Swiss Open Criminal Probe Against FIFA's Sepp Blatter

Things are about to get real.
FIFA president Sepp Blatter.
FIFA president Sepp Blatter.

Switzerland's attorney general has opened criminal proceedings against Joseph "Sepp" Blatter, the president of FIFA, international soccer's governing body. The New York Times first reported the investigation, and the Office of the Attorney General announced it in a press release Friday morning.

Swiss authorities searched FIFA's Zurich headquarters and interrogated Blatter on Friday, according to the release.

Blatter is suspected of "criminal mismanagement and misappropriation," according to the release. The investigation stems from a television rights contract the FIFA president signed with former Caribbean Football Union president Jack Warner, as well as a "disloyal payment" of 2 million Swiss francs (about $2 million) to Michel Platini, the president of UEFA, the European soccer federation.

The Swiss allege that Blatter "violated his fiduciary duties and acted against the interest of FIFA" in signing the contract with Warner, a former FIFA Executive Committee member.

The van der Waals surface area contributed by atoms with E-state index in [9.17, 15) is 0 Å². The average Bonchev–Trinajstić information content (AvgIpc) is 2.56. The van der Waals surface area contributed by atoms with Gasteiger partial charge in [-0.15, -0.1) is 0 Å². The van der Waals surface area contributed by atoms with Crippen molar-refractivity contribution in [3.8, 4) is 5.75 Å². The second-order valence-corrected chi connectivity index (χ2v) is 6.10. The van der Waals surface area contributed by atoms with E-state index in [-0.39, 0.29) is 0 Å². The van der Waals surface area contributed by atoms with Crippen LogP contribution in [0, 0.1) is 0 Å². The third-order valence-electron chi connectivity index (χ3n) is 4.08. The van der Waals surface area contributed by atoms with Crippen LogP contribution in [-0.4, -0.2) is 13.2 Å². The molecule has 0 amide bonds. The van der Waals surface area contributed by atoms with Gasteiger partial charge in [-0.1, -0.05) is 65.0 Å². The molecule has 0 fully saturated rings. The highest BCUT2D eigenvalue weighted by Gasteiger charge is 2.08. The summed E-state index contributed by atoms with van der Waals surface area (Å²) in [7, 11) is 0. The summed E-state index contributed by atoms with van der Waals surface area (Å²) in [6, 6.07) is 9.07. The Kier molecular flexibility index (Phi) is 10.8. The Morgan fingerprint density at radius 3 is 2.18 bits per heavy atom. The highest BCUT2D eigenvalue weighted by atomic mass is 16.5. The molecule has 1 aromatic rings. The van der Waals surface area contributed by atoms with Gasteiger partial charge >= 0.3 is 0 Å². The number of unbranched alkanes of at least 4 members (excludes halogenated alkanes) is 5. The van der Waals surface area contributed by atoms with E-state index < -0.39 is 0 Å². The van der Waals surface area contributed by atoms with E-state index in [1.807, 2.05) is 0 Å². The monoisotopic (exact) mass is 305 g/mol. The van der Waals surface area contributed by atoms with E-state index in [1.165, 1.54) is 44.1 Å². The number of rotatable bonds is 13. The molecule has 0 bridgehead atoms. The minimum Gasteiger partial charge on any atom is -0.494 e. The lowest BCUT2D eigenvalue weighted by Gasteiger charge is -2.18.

The February 2011 payment to Platini also came "at the expense of FIFA," the release states.

The allegations against Blatter come months after Swiss and American authorities launched separate but cooperative investigations into corruption at FIFA. The U.S. Dept. of Justice indicted 14 current and former FIFA officials, including Warner, on various corruption charges in May.

The Swiss began their own investigation into FIFA's awarding of the 2018 and 2022 World Cups to Russia and Qatar, respectively, both of which have been dogged by corruption allegations. Swiss officials have examined more than 50 cases of money laundering and more than 100 incidents of suspicious banking activity around the events.

In June, Blatter promised to step down as FIFA president as the organization launched its own internal reform efforts. He is still serving in the role, though he has largely avoided travel during the investigations and notably did not attend this summer's Women's World Cup in Canada. Platini, who Swiss officials asked to provide information as part of the investigation, is considered the favorite to succeed Blatter as FIFA president.

FIFA said in a statement Friday that it “has complied with all requests for documents, data and other information. We will continue this level of cooperation throughout the investigation."